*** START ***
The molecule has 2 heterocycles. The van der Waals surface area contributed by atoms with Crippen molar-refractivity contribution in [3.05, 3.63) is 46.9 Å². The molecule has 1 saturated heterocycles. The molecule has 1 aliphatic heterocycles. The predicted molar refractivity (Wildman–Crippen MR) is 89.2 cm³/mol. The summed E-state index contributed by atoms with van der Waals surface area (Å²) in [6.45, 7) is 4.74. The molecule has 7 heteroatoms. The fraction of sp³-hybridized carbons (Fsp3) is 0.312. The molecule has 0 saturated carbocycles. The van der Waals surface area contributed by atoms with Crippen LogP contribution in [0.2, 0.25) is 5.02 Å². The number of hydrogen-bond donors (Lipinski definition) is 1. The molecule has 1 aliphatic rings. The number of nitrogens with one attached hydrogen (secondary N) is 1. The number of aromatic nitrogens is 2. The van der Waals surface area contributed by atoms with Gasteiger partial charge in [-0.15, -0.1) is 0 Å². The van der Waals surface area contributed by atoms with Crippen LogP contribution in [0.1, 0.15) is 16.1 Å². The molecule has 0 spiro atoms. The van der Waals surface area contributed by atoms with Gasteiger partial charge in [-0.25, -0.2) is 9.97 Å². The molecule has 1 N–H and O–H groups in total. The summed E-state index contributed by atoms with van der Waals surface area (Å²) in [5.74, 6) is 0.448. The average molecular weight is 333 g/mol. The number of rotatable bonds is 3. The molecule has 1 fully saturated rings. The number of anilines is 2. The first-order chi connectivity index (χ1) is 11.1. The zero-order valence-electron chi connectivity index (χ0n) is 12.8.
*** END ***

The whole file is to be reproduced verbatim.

The molecule has 2 heterocycles. The van der Waals surface area contributed by atoms with Crippen molar-refractivity contribution in [3.05, 3.63) is 46.9 Å². The molecule has 1 saturated heterocycles. The molecule has 1 aliphatic heterocycles. The predicted molar refractivity (Wildman–Crippen MR) is 89.2 cm³/mol. The summed E-state index contributed by atoms with van der Waals surface area (Å²) in [6.45, 7) is 4.74. The molecule has 7 heteroatoms. The fraction of sp³-hybridized carbons (Fsp3) is 0.312. The molecule has 0 saturated carbocycles. The van der Waals surface area contributed by atoms with Crippen LogP contribution in [0.2, 0.25) is 5.02 Å². The number of hydrogen-bond donors (Lipinski definition) is 1. The molecule has 1 aliphatic rings. The number of nitrogens with one attached hydrogen (secondary N) is 1. The number of aromatic nitrogens is 2. The van der Waals surface area contributed by atoms with Gasteiger partial charge in [-0.15, -0.1) is 0 Å². The van der Waals surface area contributed by atoms with Crippen LogP contribution in [0.1, 0.15) is 16.1 Å². The molecule has 0 spiro atoms. The van der Waals surface area contributed by atoms with Gasteiger partial charge in [-0.25, -0.2) is 9.97 Å². The molecule has 1 N–H and O–H groups in total. The summed E-state index contributed by atoms with van der Waals surface area (Å²) in [5.74, 6) is 0.448. The average molecular weight is 333 g/mol. The number of rotatable bonds is 3. The molecule has 1 fully saturated rings. The number of anilines is 2. The first-order chi connectivity index (χ1) is 11.1. The zero-order valence-electron chi connectivity index (χ0n) is 12.8.